Schroeder's Choice

By Moreno, Diana | Harvard International Review, Fall 2000 | Go to article overview

Schroeder's Choice


Moreno, Diana, Harvard International Review


Streamlining Germany Inc.

In recent years, the economic inclusiveness promised by the old German economy has increasingly become a myth.

Unemployment close to 10 percent has been blamed largely on the overly protective policies of the "Germany, Inc." system. Germany's president, Gerhard Schroeder, is in the difficult position of having to satisfy the populist pressures for maintaining this old wage-bargaining system. But if Schroeder wants to achieve the populist goal of eliminating unemployment, he will have to commit more fully to innovative, business-friendly policies.

Germany, Inc. has its roots in the nationalization of the German states in 1871. As with the nationalization of the state, the new economy became defined by consensus among groups, rather than by competition. Partnership between different firms created corporate solidarity, while partnership between employers and workers created solidarity in wagebargaining. This system of consensus made for a regulatory culture in which there were tight restrictions on the liberal professions, strict closing hours in the retail sector, and stringent environmental regulation.

Through the early 1990s, German workers enjoyed higher wages, fewer working hours, and greater worker benefits than their European and American counterparts. But with a rising German commitment to international affairs engendered by German interest in stabilizing Eastern Europe and fostering interest in European unity, the domestic system has come under increasing strain. International integration placed emphasis on the idea of companies as production centers, present in many different countries and with production and distribution organized on a transnational basis. This phenomenon has most affected fast-growing sectors such as financial services and telecommunications. The new emphasis is on speed of decision, reduction of costs, flexibility of employment and working practices, more innovative methods of raising capital for new ventures, and more internationally experienced managers.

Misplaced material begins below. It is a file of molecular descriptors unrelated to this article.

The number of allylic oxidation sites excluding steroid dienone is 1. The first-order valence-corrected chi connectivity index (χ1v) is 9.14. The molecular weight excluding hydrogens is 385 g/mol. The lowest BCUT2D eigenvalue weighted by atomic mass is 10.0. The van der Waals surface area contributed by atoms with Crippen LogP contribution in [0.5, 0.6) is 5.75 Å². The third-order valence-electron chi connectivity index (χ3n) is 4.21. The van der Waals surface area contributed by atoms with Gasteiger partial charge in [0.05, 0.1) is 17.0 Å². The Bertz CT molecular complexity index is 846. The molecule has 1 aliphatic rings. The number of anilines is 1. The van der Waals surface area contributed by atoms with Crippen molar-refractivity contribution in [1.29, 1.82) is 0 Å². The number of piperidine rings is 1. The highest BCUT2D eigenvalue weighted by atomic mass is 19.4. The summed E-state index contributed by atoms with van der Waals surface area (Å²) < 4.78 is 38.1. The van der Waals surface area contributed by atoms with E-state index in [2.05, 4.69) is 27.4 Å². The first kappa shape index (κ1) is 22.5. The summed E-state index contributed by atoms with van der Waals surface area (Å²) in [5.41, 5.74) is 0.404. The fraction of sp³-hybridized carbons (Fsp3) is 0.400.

With its mixture of insider corporate governance and regulatory culture, Germany has defensively confronted rather than actively shared in globalization. Reforms are made difficult by federalist structures and neo-corporatist practices at the sectoral level that give enormous scope to vested interests to block reform. German economic decline has been the inevitable result of the meeting of these two different systems. Real GDP growth rates have declined since the 1970s. Since 1975, unemployment has mounted with each recession, with succeeding booms failing to reverse prior increases.

Schroeder was elected in 1998 on a promise to increase employment, and pledged to improve the economy without abandoning the Germany, Inc. model. A poll taken shortly before his election indicated that Germans wanted "change without risk."

Schroeder has supported the Germany, Inc. model on many occasions. In fall 1999, Schroeder rescued the debt-ridden Holzmann construction company. At the same time, he criticized British media giant Vodafone's hostile bid for Mannesmann, Germany's largest telecommunications company. He justified his stance on both issues as crucial to saving jobs. These tactics were seen by political analysts as a shrewd way of winning votes for his party in the February 2000 elections. …

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